The Puffy Chair

Now that Netflix has conquered the home video rental market, it can set its sights on other things, like distribution of theatrical releases.  And why distribute something the old-fashioned way (film), when they can piggyback on new technology and go digital?  The Puffy Chair is a Netflix-distributed digital film that is bare bones in its budget and independent in spirit.  And this isn't necessarily a good thing.  The budget is extremely low and the dialogue and acting attempt to be as true-to-life as possible, in this standard story about how a road trip changes people.

This is the first full-length feature film for brothers Jay (who directed) and Mark (who wrote and stars) Duplass.  The dialogue is painfully realistic, almost too much at some points.  Instead of watching a movie, it feels like watching three people in a van, often arguing.  The plot is about Josh (Mark Duplass), an ordinary guy who bought a puffy chair off eBay.  It's a present for his father, and he's going to pick it up and drive it home for his dad's birthday.  Tagging along for the ride are his girlfriend Emily (Kathryn Aselton) and an uninvited guest, his brother Rhett (Rhett Wilkins, Crocodile), who is a bit New Age-y in his beliefs.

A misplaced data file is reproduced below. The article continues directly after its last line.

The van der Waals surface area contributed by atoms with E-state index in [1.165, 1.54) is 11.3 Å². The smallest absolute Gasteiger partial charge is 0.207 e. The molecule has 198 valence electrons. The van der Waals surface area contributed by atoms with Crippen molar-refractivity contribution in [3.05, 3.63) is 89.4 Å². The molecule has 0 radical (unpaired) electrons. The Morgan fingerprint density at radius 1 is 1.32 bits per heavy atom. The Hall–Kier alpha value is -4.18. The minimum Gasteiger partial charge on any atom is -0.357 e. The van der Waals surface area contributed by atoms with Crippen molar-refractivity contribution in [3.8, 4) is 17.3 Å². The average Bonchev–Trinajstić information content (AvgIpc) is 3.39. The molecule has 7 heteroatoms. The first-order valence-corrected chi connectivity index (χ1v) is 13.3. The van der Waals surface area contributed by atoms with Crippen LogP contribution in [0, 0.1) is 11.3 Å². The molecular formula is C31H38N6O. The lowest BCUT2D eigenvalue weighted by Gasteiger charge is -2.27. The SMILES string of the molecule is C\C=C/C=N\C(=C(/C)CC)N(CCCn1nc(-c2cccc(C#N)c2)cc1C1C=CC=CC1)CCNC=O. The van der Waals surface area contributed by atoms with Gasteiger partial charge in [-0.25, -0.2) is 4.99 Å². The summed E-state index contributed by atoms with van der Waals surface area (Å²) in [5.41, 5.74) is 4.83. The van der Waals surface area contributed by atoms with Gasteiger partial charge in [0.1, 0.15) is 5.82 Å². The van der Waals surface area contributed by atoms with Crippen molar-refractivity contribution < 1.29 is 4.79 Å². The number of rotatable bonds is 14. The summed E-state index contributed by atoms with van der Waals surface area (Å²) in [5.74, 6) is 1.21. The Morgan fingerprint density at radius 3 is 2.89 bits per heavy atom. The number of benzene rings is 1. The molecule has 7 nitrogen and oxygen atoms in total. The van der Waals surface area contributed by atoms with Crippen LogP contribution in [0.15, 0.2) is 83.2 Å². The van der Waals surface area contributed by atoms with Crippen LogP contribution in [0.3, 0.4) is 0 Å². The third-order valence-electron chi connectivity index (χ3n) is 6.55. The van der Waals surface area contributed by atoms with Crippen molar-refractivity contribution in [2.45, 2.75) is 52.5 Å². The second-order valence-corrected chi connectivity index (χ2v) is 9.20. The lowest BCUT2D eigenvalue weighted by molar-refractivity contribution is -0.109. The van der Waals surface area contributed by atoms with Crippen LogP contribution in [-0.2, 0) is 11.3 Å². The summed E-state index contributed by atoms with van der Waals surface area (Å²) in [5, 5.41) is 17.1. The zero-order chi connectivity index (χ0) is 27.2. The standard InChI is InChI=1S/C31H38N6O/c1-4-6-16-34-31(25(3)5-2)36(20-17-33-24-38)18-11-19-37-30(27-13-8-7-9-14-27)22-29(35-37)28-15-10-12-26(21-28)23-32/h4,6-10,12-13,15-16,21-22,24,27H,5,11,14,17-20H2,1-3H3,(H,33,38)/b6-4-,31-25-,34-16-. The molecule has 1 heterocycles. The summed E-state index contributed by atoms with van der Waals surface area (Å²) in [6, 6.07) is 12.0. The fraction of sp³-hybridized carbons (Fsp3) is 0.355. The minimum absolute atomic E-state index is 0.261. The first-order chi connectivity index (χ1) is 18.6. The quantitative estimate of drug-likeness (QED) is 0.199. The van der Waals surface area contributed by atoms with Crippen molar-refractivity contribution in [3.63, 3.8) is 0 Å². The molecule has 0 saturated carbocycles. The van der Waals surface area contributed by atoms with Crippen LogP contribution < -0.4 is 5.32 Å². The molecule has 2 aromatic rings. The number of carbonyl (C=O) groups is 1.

The trek is physically and mentally torturous, as nothing seems to go as planned.  Moreover, Josh and Emily are at a crucial point in their relationship.  Josh seems to shut down emotionally whenever something important is about to happen, and Emily really resents this.  They get into a big fight at the beginning of The Puffy Chair, the night before the big trip begins.  Spending excessive amounts of time in a cramped car with an unexpected guest is not a formula for success, especially when things do not go according to plan.

It seems like the Duplass brothers were aiming for realism and tension, mixed with a few bits of comedy in their script.  Aside from a great Say Anything reference at the beginning, most of the humor is a bit lame.  And much of the tension feels forced, and worse, sometimes manufactured.  The Josh character sometimes acts like a normal guy, and sometimes acts too much like a character in a movie.  There's a scene at a motel that is played for laughs, but doesn't really make any logical sense at all.  The Puffy Chair is basically three people talking and arguing over the course of the film.

Mongoose Rates It: Not That Good.
1 hour, 25 minutes, Rated R for language.

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